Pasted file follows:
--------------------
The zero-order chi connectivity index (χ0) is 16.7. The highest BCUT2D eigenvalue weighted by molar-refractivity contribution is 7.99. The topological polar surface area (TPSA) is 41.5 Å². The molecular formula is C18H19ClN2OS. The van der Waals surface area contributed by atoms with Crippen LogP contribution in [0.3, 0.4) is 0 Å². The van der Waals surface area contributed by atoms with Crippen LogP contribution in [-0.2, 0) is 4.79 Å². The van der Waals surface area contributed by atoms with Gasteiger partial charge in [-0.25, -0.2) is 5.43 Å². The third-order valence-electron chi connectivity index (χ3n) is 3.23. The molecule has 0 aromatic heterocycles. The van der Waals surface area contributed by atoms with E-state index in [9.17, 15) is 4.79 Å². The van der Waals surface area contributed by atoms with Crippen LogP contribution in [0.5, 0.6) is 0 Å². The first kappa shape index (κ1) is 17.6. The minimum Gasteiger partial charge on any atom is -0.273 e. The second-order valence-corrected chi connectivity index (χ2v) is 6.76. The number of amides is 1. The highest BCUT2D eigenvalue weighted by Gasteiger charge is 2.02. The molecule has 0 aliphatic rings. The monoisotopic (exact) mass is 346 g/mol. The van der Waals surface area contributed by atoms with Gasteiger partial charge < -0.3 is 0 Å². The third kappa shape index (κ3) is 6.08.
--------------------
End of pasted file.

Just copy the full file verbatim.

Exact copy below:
The zero-order chi connectivity index (χ0) is 16.7. The highest BCUT2D eigenvalue weighted by molar-refractivity contribution is 7.99. The topological polar surface area (TPSA) is 41.5 Å². The molecular formula is C18H19ClN2OS. The van der Waals surface area contributed by atoms with Crippen LogP contribution in [0.3, 0.4) is 0 Å². The van der Waals surface area contributed by atoms with Crippen LogP contribution in [-0.2, 0) is 4.79 Å². The van der Waals surface area contributed by atoms with Gasteiger partial charge in [-0.25, -0.2) is 5.43 Å². The third-order valence-electron chi connectivity index (χ3n) is 3.23. The molecule has 0 aromatic heterocycles. The van der Waals surface area contributed by atoms with E-state index in [9.17, 15) is 4.79 Å². The van der Waals surface area contributed by atoms with Crippen LogP contribution in [0.5, 0.6) is 0 Å². The first kappa shape index (κ1) is 17.6. The minimum Gasteiger partial charge on any atom is -0.273 e. The second-order valence-corrected chi connectivity index (χ2v) is 6.76. The number of amides is 1. The highest BCUT2D eigenvalue weighted by Gasteiger charge is 2.02. The molecule has 0 aliphatic rings. The monoisotopic (exact) mass is 346 g/mol. The van der Waals surface area contributed by atoms with Gasteiger partial charge < -0.3 is 0 Å². The third kappa shape index (κ3) is 6.08.